More Banjo. Less PowerPoint.
During the early planning sessions for this year’s Confluence Conference this theme came to life. It grew out of dual discussions about celebrating the anniversary of the movie Deliverance and the need to limit speakers’ use of PowerPoint.
I have read other anti-PowerPoint stories. For example, if you pitch to Jeff Bezos with Amazon, you need to write it in prose and not use PowerPoint. However, PowerPoint backlash had finally reached into the water sphere. I loved it.
While it’s easy to blame PowerPoint, I think we forget life without PowerPoint. Besides working harder for way less slides, people really had only two ways to develop a presentation.
- Color 35mm slides. I still remember the sound of clicking through my dad’s circular tray on our Kodak Carousel as we showed slides of past family vacations. In the corporate world, whole departments assisted in the creation of slides at a cost cost of hundreds of dollars per slide. The processing could take a few days. Could you imagine not having the ability to change your slides the night before?
- Overheads. Born out of the Army during World War II, overhead projectors proliferated first in bowling alleys to project scoring and then became popular in schools. In 1965 over 100,000 overhead projector units were sold.
A couple weeks ago I read Robert Gaskins book “Notes about Inventing PowerPoint” (Not an affiliate link). I know. Who reads a book about inventing PowerPoint? This is pretty much as geeky as it gets, but honestly it was revealing.
Robert Gaskins who worked for a small company called Forethought realized something profound in 1985. He calculated that business presentations were a 6 billion dollar market in need of software that could utilize the growing power of the personal computer. He visualized presentation software where the best feature was personal control. They studied a batch of 400 used overheads and found the following design trends in the batch:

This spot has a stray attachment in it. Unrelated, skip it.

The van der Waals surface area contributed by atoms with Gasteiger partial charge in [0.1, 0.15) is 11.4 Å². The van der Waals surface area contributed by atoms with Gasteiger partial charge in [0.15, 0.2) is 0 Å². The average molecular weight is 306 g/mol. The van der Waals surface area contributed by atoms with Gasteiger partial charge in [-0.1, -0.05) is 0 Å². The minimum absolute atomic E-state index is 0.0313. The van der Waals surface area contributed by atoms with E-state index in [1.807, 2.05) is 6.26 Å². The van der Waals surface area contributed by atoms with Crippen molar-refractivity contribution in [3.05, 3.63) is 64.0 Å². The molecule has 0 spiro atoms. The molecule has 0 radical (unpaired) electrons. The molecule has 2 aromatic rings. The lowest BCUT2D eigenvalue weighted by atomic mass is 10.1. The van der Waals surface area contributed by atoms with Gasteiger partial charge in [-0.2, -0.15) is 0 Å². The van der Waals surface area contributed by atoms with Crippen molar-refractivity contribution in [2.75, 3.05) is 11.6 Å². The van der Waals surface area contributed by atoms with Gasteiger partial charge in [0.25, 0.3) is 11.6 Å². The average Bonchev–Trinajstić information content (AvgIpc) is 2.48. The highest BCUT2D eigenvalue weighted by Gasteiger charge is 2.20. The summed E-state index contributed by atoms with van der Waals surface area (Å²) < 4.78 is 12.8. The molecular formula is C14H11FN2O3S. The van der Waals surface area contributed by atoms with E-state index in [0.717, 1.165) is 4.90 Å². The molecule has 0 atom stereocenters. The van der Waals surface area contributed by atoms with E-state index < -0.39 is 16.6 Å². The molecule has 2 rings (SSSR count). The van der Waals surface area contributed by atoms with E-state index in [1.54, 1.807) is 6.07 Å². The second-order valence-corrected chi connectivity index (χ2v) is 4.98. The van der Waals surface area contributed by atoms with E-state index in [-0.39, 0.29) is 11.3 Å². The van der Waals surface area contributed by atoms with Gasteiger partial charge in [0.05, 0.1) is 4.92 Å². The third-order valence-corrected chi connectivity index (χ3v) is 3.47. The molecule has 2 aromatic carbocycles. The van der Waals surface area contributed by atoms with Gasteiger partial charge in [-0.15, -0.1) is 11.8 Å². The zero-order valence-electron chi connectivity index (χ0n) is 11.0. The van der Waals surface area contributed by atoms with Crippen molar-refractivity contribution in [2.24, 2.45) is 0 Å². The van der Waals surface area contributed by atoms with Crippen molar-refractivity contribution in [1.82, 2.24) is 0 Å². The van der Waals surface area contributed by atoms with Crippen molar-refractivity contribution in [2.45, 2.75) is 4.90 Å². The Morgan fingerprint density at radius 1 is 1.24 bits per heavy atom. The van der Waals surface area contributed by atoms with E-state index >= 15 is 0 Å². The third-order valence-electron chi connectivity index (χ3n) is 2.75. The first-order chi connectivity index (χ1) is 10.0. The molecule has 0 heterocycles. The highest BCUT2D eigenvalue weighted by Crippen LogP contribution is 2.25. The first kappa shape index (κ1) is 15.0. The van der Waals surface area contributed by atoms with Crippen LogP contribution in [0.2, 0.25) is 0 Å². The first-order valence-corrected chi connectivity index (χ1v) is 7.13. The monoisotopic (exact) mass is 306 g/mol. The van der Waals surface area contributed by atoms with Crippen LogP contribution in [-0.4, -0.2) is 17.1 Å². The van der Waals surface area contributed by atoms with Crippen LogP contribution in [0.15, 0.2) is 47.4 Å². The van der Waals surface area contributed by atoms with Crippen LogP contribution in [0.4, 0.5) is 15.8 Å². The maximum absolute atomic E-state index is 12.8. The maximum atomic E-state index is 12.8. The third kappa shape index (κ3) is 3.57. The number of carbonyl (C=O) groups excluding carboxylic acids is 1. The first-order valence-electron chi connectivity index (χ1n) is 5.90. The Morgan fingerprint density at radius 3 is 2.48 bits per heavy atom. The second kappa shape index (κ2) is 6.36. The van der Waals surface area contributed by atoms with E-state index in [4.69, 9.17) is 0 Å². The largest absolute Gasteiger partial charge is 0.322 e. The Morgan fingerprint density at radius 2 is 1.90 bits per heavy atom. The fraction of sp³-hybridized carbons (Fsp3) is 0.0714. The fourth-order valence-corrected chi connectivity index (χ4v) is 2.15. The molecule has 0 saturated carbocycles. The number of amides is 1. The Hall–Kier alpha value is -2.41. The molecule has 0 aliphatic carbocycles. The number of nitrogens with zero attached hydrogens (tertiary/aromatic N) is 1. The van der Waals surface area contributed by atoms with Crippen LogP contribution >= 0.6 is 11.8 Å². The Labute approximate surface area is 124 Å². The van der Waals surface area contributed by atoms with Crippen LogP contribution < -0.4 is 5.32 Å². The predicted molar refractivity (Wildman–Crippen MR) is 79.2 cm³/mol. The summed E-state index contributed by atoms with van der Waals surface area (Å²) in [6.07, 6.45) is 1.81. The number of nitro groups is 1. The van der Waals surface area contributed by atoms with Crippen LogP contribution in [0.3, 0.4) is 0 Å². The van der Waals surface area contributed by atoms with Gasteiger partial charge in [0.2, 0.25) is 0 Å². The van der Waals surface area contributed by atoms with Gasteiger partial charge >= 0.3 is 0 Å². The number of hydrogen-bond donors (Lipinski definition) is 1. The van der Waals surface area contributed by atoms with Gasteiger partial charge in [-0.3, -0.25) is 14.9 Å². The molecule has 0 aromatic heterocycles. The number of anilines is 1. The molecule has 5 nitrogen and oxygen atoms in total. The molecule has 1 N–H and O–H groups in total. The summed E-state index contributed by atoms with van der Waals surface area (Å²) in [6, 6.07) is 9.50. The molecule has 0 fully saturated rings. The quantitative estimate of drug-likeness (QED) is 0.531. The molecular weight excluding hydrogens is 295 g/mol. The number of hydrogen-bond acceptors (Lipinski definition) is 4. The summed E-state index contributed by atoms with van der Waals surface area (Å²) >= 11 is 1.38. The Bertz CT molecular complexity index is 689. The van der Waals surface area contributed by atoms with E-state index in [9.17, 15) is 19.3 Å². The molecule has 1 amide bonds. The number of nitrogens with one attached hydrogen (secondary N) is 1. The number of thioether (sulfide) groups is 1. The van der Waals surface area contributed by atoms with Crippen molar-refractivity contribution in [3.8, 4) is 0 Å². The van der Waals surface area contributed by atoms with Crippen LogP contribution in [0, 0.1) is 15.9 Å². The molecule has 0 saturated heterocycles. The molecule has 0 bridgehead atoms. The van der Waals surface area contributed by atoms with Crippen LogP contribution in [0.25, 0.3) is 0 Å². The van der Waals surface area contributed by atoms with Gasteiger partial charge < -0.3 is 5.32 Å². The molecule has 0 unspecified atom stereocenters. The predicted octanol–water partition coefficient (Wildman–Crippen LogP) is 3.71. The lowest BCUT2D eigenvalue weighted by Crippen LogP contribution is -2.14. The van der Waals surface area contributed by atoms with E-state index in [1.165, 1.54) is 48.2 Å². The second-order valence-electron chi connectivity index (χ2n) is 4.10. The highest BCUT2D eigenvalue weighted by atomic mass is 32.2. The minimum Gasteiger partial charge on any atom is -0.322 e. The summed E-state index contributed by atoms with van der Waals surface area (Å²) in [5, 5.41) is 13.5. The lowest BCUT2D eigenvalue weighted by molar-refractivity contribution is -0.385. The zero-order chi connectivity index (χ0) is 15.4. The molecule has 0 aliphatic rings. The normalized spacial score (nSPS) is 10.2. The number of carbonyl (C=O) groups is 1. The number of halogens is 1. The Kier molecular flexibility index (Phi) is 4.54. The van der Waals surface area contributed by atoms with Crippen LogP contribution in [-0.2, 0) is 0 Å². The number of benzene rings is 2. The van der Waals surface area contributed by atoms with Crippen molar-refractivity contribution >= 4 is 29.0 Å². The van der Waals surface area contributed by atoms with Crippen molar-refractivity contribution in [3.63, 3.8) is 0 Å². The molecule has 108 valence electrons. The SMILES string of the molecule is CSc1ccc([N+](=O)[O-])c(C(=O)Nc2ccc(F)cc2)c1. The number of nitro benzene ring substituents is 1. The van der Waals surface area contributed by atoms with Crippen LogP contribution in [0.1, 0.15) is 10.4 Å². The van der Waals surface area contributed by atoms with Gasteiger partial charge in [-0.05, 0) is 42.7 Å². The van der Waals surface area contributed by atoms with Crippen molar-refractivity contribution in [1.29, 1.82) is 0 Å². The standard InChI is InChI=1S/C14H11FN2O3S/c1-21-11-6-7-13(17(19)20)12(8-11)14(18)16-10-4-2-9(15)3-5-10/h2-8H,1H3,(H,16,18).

- Title above a diagram, 30%
- Title above a diagram above a single-level bullet list, 28%
- Title above a single-level bullet list, 12%
They used these observations as the starting point as six people, including Robert, built the first features. PowerPoint 1.0 launched in April in 1987. It was designed for Mac only and an instant success. Later that year, Microsoft bought Forethought. This was not a bad decision, since in 2010 Microsoft announced PowerPoint was installed on over a billion computers.
So, how to love PowerPoint more and use it less:
- Start with Slide Count. For me, I start with maximum not to exceed slide count. Think of this as the Twitter 140 character method. If you keep your presentation to ten slides, for example, you have to delete the fluff. Believe me, deleting slides is a powerful way to edit.
- Add more Stories. I have been reading the “Winning the Story Wars” by Jonah Sachs (not an affiliate link) about how those who tell and live the best stories will rule the future. He really hits home how stories rev up our ability to understand and respond to complex scenarios. I know I can do better here.
- Use Pictures. According to Carmine Gallo, he reports the “brain processes information more effectively when the information is presented in pictures and words instead of words alone. Neuroscientists have also found that when a slide (or advertisement) contains pictures and words, it’s best to have the picture on the left side of the page or slide and words on the right”. He reported this is what Bezos did last week during his presentation.
I am sure there are plenty of other ways to use it less. What have you tried?
Confluence Conference, a regional water resources conference, begins this Thursday, September13, in downtown Greenville, SC. There is still time to register. Check out the agenda here.